Anthony Robert Taglianetti II showed up for work in Virginia on Monday and abruptly resigned. By Friday, he was in police custody, the primary suspect in the murder of Clymer Superintendent Keith Reed Jr.
According to a former co-worker who contacted The Post-Journal on Thursday, Taglianetti told colleagues he had accepted a contractor position making $10,000 a year more than his current job. Taglianetti also said he was "looking forward to bigger and better things" when he arrived to work at the Oral History branch of Marine Corps University in Quantico, Va., on Tuesday to collect his belongings.
Second Lt. Amanda Anderson, a Public Affairs officer at Marine Base Quantico, said Taglianetti had "recently resigned his post," which he had held since May 2006.
"He came in on Tuesday, had shaved his head, and his face looked like he had been in a cat fight," said the co-worker who wished to remain anonymous. "He looked like he hadn't shaved in two or three days and maybe slept in his clothes."
The co-worker said Taglianetti spoke with several colleagues while finishing paperwork and seemed very excited about his new job, calling it "the most sane conversation (he) had ever had with the guy."
"I worked there with him for almost three years, 20 feet from my office," Taglianetti's co-worker said Thursday. "I shook hands with him about 48 hours ago."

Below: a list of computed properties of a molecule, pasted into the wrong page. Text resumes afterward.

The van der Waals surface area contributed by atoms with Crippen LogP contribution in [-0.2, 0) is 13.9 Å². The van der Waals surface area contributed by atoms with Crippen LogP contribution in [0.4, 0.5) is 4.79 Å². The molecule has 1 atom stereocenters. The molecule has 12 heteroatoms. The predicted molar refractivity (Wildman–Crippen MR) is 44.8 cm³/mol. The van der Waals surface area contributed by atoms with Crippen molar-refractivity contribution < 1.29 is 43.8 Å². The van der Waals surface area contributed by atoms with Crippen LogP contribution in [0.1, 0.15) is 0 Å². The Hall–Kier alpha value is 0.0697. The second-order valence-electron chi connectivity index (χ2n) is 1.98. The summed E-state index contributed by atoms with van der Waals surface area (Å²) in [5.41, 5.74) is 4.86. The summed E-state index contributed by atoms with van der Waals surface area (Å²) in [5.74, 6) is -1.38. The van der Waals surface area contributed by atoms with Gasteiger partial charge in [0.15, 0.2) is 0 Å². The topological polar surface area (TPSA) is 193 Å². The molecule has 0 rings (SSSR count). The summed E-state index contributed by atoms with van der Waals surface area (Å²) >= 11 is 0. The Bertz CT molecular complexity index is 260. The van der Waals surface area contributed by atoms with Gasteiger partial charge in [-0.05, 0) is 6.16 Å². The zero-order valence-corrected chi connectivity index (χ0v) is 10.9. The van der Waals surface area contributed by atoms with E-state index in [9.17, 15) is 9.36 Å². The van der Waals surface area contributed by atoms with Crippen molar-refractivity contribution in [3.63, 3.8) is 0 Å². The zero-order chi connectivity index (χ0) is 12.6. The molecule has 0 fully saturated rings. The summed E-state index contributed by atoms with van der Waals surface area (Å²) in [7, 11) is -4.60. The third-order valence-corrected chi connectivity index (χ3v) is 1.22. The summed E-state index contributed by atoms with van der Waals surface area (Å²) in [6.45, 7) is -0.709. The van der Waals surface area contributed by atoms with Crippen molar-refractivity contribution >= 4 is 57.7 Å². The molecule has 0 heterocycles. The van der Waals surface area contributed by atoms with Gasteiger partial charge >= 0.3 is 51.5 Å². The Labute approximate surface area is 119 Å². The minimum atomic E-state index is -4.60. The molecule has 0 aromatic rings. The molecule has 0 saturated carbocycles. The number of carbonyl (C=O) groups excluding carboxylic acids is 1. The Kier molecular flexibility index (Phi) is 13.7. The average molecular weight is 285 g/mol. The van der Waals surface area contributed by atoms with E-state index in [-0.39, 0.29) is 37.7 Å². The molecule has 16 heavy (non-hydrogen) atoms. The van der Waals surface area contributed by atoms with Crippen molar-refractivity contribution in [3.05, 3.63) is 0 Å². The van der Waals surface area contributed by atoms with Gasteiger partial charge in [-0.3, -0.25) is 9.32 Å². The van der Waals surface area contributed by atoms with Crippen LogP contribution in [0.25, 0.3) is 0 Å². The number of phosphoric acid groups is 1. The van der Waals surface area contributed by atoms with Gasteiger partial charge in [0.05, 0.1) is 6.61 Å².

Chautauqua County Sheriff Joe Gerace confirmed that they believe Taglianetti to be "unemployed or between jobs at this time."
According to the 42-year-old oral historian's Facebook profile, he graduated from Robert E. Fitch High School in Groton, Conn., and married Mary Jenks Taglianetti in 1999 after serving in the U.S. Marines from 1990-94. He attended SUNY Albany from 2002-05. The couple has four children.
Chautauqua County Sheriff's Department officials called Taglianetti armed and dangerous prior to his apprehension. His co-worker agreed with their assessment.
"If you had walked in here two weeks ago and asked which person in the office would do something like (murder), we all would have pointed at him," said the co-worker. "Every one of us told our spouses, 'If we don't come home from work some day (Taglianetti) did it.'"
Taglianetti's co-worker said the Quantico site was 95 percent civilian personnel and weapons were not allowed at the site but that several colleagues had known Taglianetti to have weapons in his car at the workplace.
Police have ruled out a murder for hire or drug-related killing, according to Gerace, who would not confirm various media reports of an alternative motive Friday night.
"They were not unfamiliar with one another," said District Attorney David Foley. "This was a personal issue and not a professional one."